We think this statute, prohibiting the keeping or ownership of such dog, and expressly granting immunity to any person who kills it, so outlaws the dog as a common nuisance as to destroy all property right therein. 3 C. J. p. 157. In such case, the plaintiff can suffer no injury to his property rights by the killing of the dog, whether done negligently or intentionally. The doctrine of relation between the killing and the status of the property announced in Ensley Merc. Co. v. Otwell, 142 Ala. 575, 38 So. 839, 4 Ann. Cas. 512, has no application. The statute is aimed at the class commonly called the "sheep killing" dog, and dogs of like character in killing or worrying other live stock. The penal clause of the statute is directed to the owner who "knowingly" keeps such dog, but the outlawry of the dog is because of its own vicious qualities. "Known to kill," etc., in the first clause of the statute, means known as a fact, not mere repute. On proof of such fact, the owner cannot recover for the killing of the dog under any circumstances.
It was not necessary to aver knowledge on the part of the plaintiff. The demurrer to plea 13 was improperly sustained. Hayes v. Miller, 150 Ala. 621, 43 So. 818, 11 L.R.A. (N.S.) 748, 124 Am. St. Rep. 93.
The defendant interposed pleas of contributory negligence, to which demurrers were sustained. Plea No. 5 may be taken as a fair sample of all. This plea avers:
"That said plaintiff negligently permitted said dog to go on or near to defendant's railroad at a place and at a time and under circumstances whereby he knew that said dog would probably or likely be injured or killed by' the approach of a train on said railroad and under such circumstances that he could have, by the exercise of reasonable diligence, caused said dog to be extricated from danger from such approaching train."
The owner owes no general duty to keep his dog off a railroad track. Permitting it to go on the track is ordinarily not negligence.
In Central of Ga. Ry. Co. v. Martin, 150 Ala. 388, 43 So. 563, it was held plaintiff's being a trespasser on the track, accompanied by his dog, was not contributory negligence. If the plea here means to assert that the dog was known by plaintiff to be on the track when a train was seen approaching so near as to put the dog in apparent danger, and plaintiff failed to exercise reasonable care to recall the dog from the danger, the averments are too general and inapt for the purpose. It proceeds on the idea that the plaintiff was due to exercise diligence in keeping the dog off the track to avoid danger from passing trains. Under our decisions, the pleas were subject to the demurrer. A. G. S. R. R. Co. v. Smith, 209 Ala. 301, 96 So. 239; A. G. S. R. R. Co. v. McDaniel, 192 Ala. 639, 69 So. 60; Ala. City, G. A. Ry. Co. v. Lumpkin, 195 Ala. 290, 70 So. 162.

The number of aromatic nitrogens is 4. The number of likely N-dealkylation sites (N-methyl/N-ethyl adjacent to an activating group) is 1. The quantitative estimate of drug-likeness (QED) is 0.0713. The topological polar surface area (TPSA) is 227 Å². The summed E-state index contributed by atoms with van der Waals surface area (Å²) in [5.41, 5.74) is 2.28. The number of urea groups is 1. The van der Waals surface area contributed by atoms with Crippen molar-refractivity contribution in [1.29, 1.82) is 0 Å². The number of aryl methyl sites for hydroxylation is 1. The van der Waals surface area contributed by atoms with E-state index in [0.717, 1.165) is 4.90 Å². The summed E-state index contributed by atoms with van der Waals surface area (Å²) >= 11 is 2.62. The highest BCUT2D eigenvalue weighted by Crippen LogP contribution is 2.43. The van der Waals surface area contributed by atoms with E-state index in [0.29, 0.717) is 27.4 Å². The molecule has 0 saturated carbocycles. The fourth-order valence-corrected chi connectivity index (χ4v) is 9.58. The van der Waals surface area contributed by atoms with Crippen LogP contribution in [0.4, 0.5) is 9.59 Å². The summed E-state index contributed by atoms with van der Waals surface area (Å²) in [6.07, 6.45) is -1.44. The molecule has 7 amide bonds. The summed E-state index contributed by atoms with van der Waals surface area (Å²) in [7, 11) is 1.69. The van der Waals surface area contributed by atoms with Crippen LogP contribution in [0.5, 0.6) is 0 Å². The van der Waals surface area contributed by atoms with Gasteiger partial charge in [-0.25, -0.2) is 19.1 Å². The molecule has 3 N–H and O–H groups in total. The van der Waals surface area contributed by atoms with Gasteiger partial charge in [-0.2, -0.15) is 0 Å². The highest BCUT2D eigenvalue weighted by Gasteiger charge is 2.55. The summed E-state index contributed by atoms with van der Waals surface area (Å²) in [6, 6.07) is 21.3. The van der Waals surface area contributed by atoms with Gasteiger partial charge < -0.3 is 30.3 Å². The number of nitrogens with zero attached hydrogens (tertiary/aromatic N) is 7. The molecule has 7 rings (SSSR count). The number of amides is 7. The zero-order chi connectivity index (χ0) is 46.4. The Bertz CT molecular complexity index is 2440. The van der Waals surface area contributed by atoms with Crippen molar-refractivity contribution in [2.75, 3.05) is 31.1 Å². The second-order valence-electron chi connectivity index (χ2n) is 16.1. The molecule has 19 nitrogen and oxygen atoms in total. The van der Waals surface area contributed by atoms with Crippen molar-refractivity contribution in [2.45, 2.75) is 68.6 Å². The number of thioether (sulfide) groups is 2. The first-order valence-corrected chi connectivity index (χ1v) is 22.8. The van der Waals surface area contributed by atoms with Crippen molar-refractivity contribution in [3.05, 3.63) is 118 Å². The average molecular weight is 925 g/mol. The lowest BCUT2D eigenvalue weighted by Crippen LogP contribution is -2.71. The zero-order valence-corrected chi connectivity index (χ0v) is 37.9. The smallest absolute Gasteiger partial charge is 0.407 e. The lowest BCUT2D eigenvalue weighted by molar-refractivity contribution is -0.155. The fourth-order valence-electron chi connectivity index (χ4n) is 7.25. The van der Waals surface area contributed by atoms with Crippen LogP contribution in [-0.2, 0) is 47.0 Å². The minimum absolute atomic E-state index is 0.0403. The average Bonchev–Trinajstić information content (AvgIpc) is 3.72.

The evidence, without conflict, showed plaintiff was not present or within call of the dogs, or either of them, and had no knowledge of their presence on the track. So if any of these pleas should have been held sufficient, it does not appear probable injury resulted to defendant.
The isolated extract from the oral charge excepted to, standing alone, may have been misleading as to the burden of proof in showing the dogs were killed by defendant's trains, but taken with the entire charge, the proposition is made clear. Out of apparent caution, the judge later in the charge instructed the jury:
"It is not enough these dogs were killed on the track, if another came and killed the dogs, the defendant would not be responsible."
The court in his oral charge fully stated the rules governing opinion evidence of the value of the dogs. Lowe v. Reed, 207 Ala. 278, 92 So. 467. There was no error in refusal of special instructions to like effect. Evidence touching the kind of dogs, their training, whether registered, or subject to registration, and any matter going to fix the market value of the dogs was competent. L. N. R. R. Co. v. Watson, 208 Ala. 319, 94 So. 551.
The fact that plaintiff had been out hunting rabbits with the dogs on the morning before the dog "Bruce" was killed being in evidence, there was no error in admitting evidence from either side as to whether hunting rabbits in the daytime with fox hounds affects their market value. A person having knowledge of the value of dogs of the class may give his judgment upon their value, upon description given him, although he has no personal knowledge of the dogs.
The question, "What was the dog worth?" when taken with the context and answer showing market value was in mind was free from error.
For error pointed out, the judgment is reversed and the cause remanded.
Reversed and remanded.
ANDERSON, C. J., and SOMERVILLE, and THOMAS, JJ., concur.